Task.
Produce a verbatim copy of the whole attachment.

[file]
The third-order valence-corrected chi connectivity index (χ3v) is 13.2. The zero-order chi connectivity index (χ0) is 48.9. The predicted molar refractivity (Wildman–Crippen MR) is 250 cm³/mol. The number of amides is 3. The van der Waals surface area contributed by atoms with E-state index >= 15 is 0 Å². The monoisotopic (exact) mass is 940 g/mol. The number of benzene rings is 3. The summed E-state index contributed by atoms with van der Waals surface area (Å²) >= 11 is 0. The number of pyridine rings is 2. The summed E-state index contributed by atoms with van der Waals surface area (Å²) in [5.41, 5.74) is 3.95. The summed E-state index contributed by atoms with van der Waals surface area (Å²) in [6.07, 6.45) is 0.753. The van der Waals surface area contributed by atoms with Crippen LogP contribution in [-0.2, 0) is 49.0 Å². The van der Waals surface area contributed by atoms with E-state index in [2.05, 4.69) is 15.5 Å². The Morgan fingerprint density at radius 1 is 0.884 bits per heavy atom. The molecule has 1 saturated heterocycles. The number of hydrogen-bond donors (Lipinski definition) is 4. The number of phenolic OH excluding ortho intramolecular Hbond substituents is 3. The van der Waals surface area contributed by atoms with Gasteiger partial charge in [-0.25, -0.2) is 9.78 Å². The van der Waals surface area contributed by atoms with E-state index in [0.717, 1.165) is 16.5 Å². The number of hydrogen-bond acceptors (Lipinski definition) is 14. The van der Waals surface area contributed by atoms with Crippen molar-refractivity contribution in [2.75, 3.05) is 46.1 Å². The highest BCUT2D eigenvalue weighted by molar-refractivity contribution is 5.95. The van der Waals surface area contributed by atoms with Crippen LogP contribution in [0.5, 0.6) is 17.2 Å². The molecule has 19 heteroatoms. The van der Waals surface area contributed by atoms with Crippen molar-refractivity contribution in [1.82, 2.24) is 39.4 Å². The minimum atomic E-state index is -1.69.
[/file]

The third-order valence-corrected chi connectivity index (χ3v) is 13.2. The zero-order chi connectivity index (χ0) is 48.9. The predicted molar refractivity (Wildman–Crippen MR) is 250 cm³/mol. The number of amides is 3. The van der Waals surface area contributed by atoms with E-state index >= 15 is 0 Å². The monoisotopic (exact) mass is 940 g/mol. The number of benzene rings is 3. The summed E-state index contributed by atoms with van der Waals surface area (Å²) >= 11 is 0. The number of pyridine rings is 2. The summed E-state index contributed by atoms with van der Waals surface area (Å²) in [5.41, 5.74) is 3.95. The summed E-state index contributed by atoms with van der Waals surface area (Å²) in [6.07, 6.45) is 0.753. The van der Waals surface area contributed by atoms with Crippen LogP contribution in [-0.2, 0) is 49.0 Å². The van der Waals surface area contributed by atoms with E-state index in [2.05, 4.69) is 15.5 Å². The Morgan fingerprint density at radius 1 is 0.884 bits per heavy atom. The molecule has 1 saturated heterocycles. The number of hydrogen-bond donors (Lipinski definition) is 4. The number of phenolic OH excluding ortho intramolecular Hbond substituents is 3. The van der Waals surface area contributed by atoms with Gasteiger partial charge in [-0.25, -0.2) is 9.78 Å². The van der Waals surface area contributed by atoms with E-state index in [0.717, 1.165) is 16.5 Å². The number of hydrogen-bond acceptors (Lipinski definition) is 14. The van der Waals surface area contributed by atoms with Crippen molar-refractivity contribution in [2.75, 3.05) is 46.1 Å². The highest BCUT2D eigenvalue weighted by molar-refractivity contribution is 5.95. The van der Waals surface area contributed by atoms with Crippen LogP contribution in [0.5, 0.6) is 17.2 Å². The molecule has 19 heteroatoms. The van der Waals surface area contributed by atoms with Crippen molar-refractivity contribution in [1.82, 2.24) is 39.4 Å². The minimum atomic E-state index is -1.69.